In a long awaited decision reversing 26 years of existing precedent, on June 21st the United States Supreme Court ruled in South Dakota v. Wayfair, Inc., that states and other taxing jurisdictions could require out of state retailers to collect sales tax on online sales even though the retailers had no physical presence in the taxing jurisdiction.
Recently enacted House Bill 2 includes a tax amnesty plan for all New Hampshire taxes collected by the Department of Revenue Administration. This is the first New Hampshire general tax amnesty program since 2001 and includes taxes such as the Business Profits Tax, the Business Enterprise Tax, the Real Estate Transfer Tax, the Interest and Dividends Tax and the Meals and Rentals Tax. Under the program, a taxpayer who pays all unpaid taxes between December 1, 2015 and February 15, 2016 will receive amnesty from all penalties and all interest in excess of 50% of the applicable interest rate. Amnesty applies even if the Department of Revenue Administration has not assessed the tax or if the assessment is, or will be, appealed. A taxpayer who has not filed a return can participate in the amnesty program by filing the missing return and paying the associated tax by February 15, 2016. No special form or application is required to request participation in the amnesty program. The Department of Revenue Administration intends to place an online interest calculator on its website to facilitate amnesty filings.
House Bill 2 also includes a provision requiring mandatory penalties for a taxpayer owing taxes due on or before December 31, 2015 who does not participate in the amnesty program. The mandatory penalty provision will apply on and after March 1, 2016. The mandatory penalty provision prohibits “the department or any administrative tribunal or court with jurisdiction” from waiving, abating or reducing a penalty for any reason on taxes due before December 31, 2015. The Department has taken the position that the mandatory penalty provision does not prohibit the reversal of an improperly assessed penalty on appeal. The Department has published Technical Information Release 2015-006 describing the amnesty program. This Release is available at http://revenue.nh.gov/tirs/technical-releases.htm.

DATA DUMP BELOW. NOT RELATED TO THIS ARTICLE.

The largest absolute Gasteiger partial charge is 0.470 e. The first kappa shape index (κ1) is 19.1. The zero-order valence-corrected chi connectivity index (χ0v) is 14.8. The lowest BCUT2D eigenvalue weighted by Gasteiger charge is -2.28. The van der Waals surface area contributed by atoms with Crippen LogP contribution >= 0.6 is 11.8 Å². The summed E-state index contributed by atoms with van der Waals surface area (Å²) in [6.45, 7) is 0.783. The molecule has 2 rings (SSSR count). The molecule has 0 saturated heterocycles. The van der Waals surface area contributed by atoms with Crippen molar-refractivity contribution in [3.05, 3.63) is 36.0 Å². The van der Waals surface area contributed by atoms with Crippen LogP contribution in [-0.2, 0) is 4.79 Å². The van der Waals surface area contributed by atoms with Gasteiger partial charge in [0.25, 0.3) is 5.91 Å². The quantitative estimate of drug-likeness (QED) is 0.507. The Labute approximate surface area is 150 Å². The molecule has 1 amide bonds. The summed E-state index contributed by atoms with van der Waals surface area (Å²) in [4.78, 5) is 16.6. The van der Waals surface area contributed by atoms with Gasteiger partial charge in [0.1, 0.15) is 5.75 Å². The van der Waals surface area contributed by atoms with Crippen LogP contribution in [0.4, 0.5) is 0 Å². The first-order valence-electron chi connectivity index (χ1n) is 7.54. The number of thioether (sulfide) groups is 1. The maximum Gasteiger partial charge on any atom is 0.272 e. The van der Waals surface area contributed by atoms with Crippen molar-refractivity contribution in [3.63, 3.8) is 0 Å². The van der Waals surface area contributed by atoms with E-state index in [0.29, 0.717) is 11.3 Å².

House Bill 2 also revises RSA 21-J:3 by adding a provision requiring the Department to implement a Voluntary Disclosure Program. Under the Disclosure Program, the Department will waive penalties for any taxpayer that self-discloses a failure to file required tax returns. Several years ago, the Department began an informal disclosure program. Since then, it has formalized the program. Thus, the statutory revision will not change Department procedure, but provides authorization for the Department to provide a disclosure program. Under the existing program, a self-disclosing non-filer agrees to file returns for the past three years in exchange for penalty relief and no requirement to file earlier returns. Note that as of March 1, 2016, the mandatory penalty provisions in the amnesty program will prevent waiver of penalties for voluntary disclosures of taxes due on or before December 31, 2015.